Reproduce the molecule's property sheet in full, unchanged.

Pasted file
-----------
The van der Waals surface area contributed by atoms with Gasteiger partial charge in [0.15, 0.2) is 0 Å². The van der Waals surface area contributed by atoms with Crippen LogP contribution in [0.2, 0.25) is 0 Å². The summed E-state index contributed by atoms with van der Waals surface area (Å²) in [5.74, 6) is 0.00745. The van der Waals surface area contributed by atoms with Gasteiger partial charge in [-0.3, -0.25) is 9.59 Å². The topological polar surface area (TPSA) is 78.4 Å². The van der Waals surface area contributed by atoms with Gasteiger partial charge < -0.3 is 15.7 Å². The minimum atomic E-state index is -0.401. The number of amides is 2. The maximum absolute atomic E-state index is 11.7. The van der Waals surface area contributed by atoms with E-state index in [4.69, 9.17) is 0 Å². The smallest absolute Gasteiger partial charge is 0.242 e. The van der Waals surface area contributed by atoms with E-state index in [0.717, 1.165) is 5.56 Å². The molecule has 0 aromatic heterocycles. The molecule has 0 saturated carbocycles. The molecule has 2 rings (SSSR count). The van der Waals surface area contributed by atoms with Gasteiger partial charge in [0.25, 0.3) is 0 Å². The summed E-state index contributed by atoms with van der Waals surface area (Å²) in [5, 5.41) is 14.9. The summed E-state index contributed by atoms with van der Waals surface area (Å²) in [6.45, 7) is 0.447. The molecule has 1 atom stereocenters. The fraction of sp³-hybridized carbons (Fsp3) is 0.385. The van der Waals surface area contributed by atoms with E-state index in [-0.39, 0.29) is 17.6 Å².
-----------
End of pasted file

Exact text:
The van der Waals surface area contributed by atoms with Gasteiger partial charge in [0.15, 0.2) is 0 Å². The van der Waals surface area contributed by atoms with Crippen LogP contribution in [0.2, 0.25) is 0 Å². The summed E-state index contributed by atoms with van der Waals surface area (Å²) in [5.74, 6) is 0.00745. The van der Waals surface area contributed by atoms with Gasteiger partial charge in [-0.3, -0.25) is 9.59 Å². The topological polar surface area (TPSA) is 78.4 Å². The van der Waals surface area contributed by atoms with Gasteiger partial charge < -0.3 is 15.7 Å². The minimum atomic E-state index is -0.401. The number of amides is 2. The maximum absolute atomic E-state index is 11.7. The van der Waals surface area contributed by atoms with E-state index in [4.69, 9.17) is 0 Å². The smallest absolute Gasteiger partial charge is 0.242 e. The van der Waals surface area contributed by atoms with E-state index in [0.717, 1.165) is 5.56 Å². The molecule has 0 aromatic heterocycles. The molecule has 0 saturated carbocycles. The molecule has 2 rings (SSSR count). The van der Waals surface area contributed by atoms with Gasteiger partial charge in [0.25, 0.3) is 0 Å². The summed E-state index contributed by atoms with van der Waals surface area (Å²) in [5, 5.41) is 14.9. The summed E-state index contributed by atoms with van der Waals surface area (Å²) in [6.45, 7) is 0.447. The molecule has 1 atom stereocenters. The fraction of sp³-hybridized carbons (Fsp3) is 0.385. The van der Waals surface area contributed by atoms with E-state index in [-0.39, 0.29) is 17.6 Å².